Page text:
Video Of The Week: A Discussion Of Accelerators

The economist Ian Hathaway did a public video hangout with Brad Feld this week and posted it on YouTube. They cover a lot of interesting territory in and around the startup accelerator phenomenon.


Comments (Archived):

  1. Michiel

    Ian Hathaway says about Techstars that it is one of the most, if not the most succesful accelerator program in the world.One of the most: agree.The most: disagree. Most succesful is Y Combinator imho.

    1. fredwilson

      it depends on how you measure success, of course. i think Techstars and Y Combinator are the two top accelerator programs.

      1. LE

        There is no question that YC has a much better PR rap going at least in what I have seen and been exposed to.And, importantly, YC has Hacker News. The ultimate brain washing tool. HN supplies not only a constant stream of applicants to YC, but also almost guarantees a future stream of young people and college students who are currently reading HN but not able to apply. From that stream statistically they are able to winnow down and filter the applicant pool, and create a total frenzy of desire simply for the prize of being accepted. Just like a top college does. So it’s a self fulfilling prophecy. Surely you’ve seen the questions which ask “should I drop out of Harvard and attend YC”?I started reading HN after you suggested it many years ago in a post. You blessed it and you were well respected so that completed the assumption of legitimacy in my mind.Here is some of the recent stories on YC:Y Combinator startups have raised $7B with a $65B total valuation; 8 are $1B unicorns…To your point about success this is what the press thinks is “success”.Meet Y Combinator’s New COO…Wow, this place must be really important if Fortune is talking about who they have as COO. And geez, he went to Harvard as well!!.Fake Y Combinator Acceptance Letters Crush Startup Dreams…When the prestigious Silicon Valley incubator Y Combinator launched a fellowship program in July…Oh my god, someone didn’t make the cut for the olympics and they thought that they did..It’s all classic “go for the brass ring” and “this could be the key to your success so go for it” that of course is going to spur people and dreamers on to apply to YC.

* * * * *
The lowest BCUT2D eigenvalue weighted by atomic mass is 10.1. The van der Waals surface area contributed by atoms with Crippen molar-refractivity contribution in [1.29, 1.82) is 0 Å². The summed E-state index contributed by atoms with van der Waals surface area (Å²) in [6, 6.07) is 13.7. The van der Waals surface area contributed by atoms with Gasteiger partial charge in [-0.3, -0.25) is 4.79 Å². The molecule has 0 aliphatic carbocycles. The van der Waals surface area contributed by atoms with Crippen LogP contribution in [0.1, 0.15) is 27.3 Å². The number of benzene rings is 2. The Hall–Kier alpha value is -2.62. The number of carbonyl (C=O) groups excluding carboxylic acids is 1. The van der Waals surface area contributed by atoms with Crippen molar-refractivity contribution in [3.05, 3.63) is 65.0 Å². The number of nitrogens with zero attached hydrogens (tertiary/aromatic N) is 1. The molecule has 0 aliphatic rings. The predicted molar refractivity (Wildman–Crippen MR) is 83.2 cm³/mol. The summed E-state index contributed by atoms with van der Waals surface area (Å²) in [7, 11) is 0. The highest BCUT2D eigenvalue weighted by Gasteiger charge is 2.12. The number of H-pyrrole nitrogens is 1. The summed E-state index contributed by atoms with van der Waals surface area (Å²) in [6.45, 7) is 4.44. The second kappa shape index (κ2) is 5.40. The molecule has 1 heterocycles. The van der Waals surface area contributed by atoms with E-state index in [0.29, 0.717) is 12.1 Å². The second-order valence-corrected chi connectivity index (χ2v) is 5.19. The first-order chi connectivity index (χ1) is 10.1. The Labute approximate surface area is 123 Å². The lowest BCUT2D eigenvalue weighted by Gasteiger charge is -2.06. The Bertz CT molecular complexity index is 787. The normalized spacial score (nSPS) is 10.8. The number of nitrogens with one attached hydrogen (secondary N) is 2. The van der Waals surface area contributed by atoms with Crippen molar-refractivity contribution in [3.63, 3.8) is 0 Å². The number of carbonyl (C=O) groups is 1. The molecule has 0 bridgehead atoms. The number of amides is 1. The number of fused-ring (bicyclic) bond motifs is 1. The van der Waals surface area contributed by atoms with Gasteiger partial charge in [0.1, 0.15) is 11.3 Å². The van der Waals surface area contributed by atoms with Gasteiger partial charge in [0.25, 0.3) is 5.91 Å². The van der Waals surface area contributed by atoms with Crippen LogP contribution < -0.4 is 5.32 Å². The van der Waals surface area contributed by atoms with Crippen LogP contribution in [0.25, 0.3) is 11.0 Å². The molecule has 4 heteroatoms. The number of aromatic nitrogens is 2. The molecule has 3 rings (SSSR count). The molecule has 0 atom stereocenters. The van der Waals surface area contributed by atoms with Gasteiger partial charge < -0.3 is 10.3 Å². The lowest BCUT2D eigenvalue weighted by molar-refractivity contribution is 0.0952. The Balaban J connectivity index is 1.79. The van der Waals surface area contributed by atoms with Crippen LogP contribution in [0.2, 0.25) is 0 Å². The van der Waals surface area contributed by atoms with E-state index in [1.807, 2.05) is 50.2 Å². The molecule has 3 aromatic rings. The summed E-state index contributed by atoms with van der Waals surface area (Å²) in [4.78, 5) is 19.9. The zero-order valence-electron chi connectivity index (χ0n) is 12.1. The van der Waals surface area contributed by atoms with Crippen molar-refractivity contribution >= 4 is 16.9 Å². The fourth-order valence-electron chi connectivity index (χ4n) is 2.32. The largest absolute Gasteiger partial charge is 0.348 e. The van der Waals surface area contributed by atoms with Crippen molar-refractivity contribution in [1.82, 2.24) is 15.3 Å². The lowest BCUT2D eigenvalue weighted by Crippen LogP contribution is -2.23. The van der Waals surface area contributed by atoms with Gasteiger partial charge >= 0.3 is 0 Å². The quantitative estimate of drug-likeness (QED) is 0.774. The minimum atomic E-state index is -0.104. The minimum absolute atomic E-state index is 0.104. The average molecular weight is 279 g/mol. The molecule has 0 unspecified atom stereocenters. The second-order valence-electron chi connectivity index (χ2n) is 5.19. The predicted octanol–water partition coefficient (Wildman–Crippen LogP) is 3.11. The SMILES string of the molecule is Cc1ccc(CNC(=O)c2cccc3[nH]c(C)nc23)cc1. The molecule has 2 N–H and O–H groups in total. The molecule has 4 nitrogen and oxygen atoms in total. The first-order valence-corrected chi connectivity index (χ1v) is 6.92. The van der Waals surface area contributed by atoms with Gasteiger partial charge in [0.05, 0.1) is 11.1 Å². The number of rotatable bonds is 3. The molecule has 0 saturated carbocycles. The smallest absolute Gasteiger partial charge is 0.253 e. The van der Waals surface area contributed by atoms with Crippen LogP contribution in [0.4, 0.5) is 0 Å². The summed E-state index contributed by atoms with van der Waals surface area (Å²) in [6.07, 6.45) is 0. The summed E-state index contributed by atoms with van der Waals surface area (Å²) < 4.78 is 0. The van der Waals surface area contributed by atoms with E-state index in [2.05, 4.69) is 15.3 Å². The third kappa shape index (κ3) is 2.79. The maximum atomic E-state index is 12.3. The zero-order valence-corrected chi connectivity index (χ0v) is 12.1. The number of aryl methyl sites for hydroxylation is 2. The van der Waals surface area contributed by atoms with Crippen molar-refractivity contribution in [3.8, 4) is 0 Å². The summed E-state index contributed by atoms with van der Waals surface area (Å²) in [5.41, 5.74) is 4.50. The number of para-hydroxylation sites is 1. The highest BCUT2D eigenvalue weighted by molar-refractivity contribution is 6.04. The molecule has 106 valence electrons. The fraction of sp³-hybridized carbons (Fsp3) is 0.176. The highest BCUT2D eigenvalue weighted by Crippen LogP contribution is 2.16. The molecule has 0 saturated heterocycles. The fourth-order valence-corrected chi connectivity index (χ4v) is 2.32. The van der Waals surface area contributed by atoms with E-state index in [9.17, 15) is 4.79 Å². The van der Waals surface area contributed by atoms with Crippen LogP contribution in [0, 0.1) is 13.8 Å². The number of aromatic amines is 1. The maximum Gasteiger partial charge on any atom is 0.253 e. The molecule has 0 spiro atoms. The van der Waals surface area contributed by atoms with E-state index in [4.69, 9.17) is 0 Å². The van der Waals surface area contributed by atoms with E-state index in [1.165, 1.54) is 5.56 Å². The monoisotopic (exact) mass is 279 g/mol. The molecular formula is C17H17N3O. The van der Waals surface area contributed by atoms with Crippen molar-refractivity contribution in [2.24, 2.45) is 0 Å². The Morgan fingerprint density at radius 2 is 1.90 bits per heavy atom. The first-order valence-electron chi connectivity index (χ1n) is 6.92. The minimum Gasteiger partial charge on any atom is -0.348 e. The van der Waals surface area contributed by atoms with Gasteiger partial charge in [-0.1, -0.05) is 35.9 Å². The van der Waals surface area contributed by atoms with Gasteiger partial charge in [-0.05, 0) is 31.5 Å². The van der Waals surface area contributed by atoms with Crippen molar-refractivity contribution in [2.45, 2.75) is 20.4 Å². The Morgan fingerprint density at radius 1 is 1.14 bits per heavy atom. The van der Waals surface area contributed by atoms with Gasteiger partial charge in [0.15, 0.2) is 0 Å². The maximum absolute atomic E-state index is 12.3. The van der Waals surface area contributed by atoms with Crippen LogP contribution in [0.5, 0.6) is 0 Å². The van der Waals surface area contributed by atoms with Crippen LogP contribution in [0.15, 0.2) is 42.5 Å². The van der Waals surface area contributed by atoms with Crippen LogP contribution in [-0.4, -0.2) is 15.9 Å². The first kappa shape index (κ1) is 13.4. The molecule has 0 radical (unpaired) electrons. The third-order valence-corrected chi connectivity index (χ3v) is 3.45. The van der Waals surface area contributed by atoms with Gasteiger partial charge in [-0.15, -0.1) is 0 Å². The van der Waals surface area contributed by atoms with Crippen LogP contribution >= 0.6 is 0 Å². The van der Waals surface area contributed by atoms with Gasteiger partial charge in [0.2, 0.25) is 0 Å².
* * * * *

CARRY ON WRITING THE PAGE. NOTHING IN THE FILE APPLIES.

2. Michiel

        I should have said something about that. Thinking of it in financial terms, one could say that YC is the most succesful: 8 unicorns, 65B total value. Paul Graham wrote on HN that YC’s stake in their companies is 2-3 percent. So the valuation of YC’s total stake in those companies is about 2B (before costs of investment). This estimate could be totally wrong of course. Graham wrote the HN comment a few years ago, I don’t know how big YC’s stakes in their Unicorns are, only Twitch has been a (near) B aquisition or IPO, and so on.If anyone has some insights that could make the estimate more accurate, it would be welcome.Fred, any thoughts about other (non financial) measures of success that make YC and especially Techstars the two top accelerators? THX

        1. Michiel

          Addendum: the ≈ 2B figure seems much higher than comparable valuations of other accelerators’ total stakes in their companies.

          1. Jamie Friedrech

            Accelerators will follow the power law, same with companies. The large majority of returns in the accelerator space will go to YC.Very interestingly they haven’t turned down a founder (of the tens of thousands they have) who went on to create a $1bn+ company. That’s pretty amazing.

        2. LE